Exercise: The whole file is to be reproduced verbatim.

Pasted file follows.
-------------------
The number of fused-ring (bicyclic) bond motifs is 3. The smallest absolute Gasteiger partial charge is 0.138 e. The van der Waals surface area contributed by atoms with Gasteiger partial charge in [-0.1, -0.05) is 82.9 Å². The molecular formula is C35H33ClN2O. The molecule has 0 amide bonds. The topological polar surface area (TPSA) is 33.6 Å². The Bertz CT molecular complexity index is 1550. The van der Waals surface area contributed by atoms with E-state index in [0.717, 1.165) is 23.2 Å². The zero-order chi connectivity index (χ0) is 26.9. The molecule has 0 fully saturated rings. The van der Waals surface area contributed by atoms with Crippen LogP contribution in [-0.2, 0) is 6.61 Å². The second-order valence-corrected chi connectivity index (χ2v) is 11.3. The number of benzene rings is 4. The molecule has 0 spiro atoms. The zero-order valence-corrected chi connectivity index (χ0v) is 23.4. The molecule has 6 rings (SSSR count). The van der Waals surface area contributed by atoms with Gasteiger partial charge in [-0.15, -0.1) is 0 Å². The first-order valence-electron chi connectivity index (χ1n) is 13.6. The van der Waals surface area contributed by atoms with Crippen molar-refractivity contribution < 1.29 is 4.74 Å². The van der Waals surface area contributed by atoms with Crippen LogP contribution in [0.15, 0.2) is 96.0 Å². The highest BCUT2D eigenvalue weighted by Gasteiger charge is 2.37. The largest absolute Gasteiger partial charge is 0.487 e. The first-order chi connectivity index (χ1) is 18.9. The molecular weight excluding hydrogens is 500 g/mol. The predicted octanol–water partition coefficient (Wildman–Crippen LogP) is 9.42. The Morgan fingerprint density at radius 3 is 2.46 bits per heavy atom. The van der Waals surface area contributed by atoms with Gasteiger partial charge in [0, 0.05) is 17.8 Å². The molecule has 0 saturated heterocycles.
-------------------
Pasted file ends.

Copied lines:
The number of fused-ring (bicyclic) bond motifs is 3. The smallest absolute Gasteiger partial charge is 0.138 e. The van der Waals surface area contributed by atoms with Gasteiger partial charge in [-0.1, -0.05) is 82.9 Å². The molecular formula is C35H33ClN2O. The molecule has 0 amide bonds. The topological polar surface area (TPSA) is 33.6 Å². The Bertz CT molecular complexity index is 1550. The van der Waals surface area contributed by atoms with E-state index in [0.717, 1.165) is 23.2 Å². The zero-order chi connectivity index (χ0) is 26.9. The molecule has 0 fully saturated rings. The van der Waals surface area contributed by atoms with Crippen LogP contribution in [-0.2, 0) is 6.61 Å². The second-order valence-corrected chi connectivity index (χ2v) is 11.3. The number of benzene rings is 4. The molecule has 0 spiro atoms. The zero-order valence-corrected chi connectivity index (χ0v) is 23.4. The molecule has 6 rings (SSSR count). The van der Waals surface area contributed by atoms with Gasteiger partial charge in [-0.15, -0.1) is 0 Å². The first-order valence-electron chi connectivity index (χ1n) is 13.6. The van der Waals surface area contributed by atoms with Crippen molar-refractivity contribution < 1.29 is 4.74 Å². The van der Waals surface area contributed by atoms with Crippen LogP contribution in [0.15, 0.2) is 96.0 Å². The highest BCUT2D eigenvalue weighted by Gasteiger charge is 2.37. The largest absolute Gasteiger partial charge is 0.487 e. The first-order chi connectivity index (χ1) is 18.9. The molecular weight excluding hydrogens is 500 g/mol. The predicted octanol–water partition coefficient (Wildman–Crippen LogP) is 9.42. The Morgan fingerprint density at radius 3 is 2.46 bits per heavy atom. The van der Waals surface area contributed by atoms with Gasteiger partial charge in [0, 0.05) is 17.8 Å². The molecule has 0 saturated heterocycles.